Blood by Roddy Doyle
The unnamed central character of this short story finds himself suddenly craving blood. He can’t understand it, he is a normal person, a normal man, why on earth is this happening to him. He tries to rationalise it, maybe he has an iron deficiency? Or maybe it is a totally misdirected sex-drive? And yet, he continues to find himself being drawn towards blood. Bloody raw steaks, the next-door neighbour’s chickens…
From the new glass bridge which spanned the inscrutable waters of the Grand Canal, the tram purred downhill and glided gently into the heart of the city.
It was the opening of this book that persuaded me to buy it. The way Ní Duibhne pokes fun at that certain class of Dublin people. It made me smile, but because I knew that there really are people who think that way. Or at least there used to be, now with the demise of the Celtic Tiger maybe there are less of them than there once were.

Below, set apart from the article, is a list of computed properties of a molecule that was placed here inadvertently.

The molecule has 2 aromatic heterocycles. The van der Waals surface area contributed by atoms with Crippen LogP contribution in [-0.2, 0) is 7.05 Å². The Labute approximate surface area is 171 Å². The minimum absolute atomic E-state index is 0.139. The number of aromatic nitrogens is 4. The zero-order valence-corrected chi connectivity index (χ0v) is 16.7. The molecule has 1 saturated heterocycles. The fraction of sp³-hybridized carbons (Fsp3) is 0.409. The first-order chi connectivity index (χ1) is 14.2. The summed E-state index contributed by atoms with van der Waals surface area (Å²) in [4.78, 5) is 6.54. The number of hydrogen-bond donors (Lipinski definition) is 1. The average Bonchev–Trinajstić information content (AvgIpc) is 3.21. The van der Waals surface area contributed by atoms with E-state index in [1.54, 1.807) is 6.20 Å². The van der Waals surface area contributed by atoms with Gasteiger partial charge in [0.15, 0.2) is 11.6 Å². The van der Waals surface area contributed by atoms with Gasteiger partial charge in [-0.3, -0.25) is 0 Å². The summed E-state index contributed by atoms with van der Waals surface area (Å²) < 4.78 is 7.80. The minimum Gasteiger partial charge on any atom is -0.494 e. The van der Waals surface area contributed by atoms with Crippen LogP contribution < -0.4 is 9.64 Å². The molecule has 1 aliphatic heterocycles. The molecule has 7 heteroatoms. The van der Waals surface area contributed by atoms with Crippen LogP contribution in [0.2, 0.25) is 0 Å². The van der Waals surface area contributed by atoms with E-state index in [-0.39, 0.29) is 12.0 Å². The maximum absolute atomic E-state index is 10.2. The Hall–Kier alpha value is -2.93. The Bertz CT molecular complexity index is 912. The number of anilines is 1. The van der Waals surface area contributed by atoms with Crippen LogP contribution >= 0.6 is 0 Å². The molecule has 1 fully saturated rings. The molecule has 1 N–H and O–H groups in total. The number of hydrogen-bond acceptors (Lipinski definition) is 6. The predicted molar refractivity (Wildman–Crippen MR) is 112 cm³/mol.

The atmosphere surrounding the little boy vibrated with tension. He could not see the stifled anger and baffled desire, but he sensed their residue accumulating like dustballs in the corners of the fort. Unspoken recriminations crowded the silences; bitter glances were hurled like spears over small Setanta’s head.
When I first read this book I wrote the month and year inside the cover, so I know that I first read it in February 1994, but I’ve reread it plenty of times in the past 13 years. It has been one of my favourite books ever since. That might possibly be because it is based on the Irish legend of the Táin Bó Cúalnge, or Cattle-Raid of Cooley. The Táin is made up of a collection of stories, based around the heroes of the Red Branch, the warriors of Ulster, and especially Cúchulainn.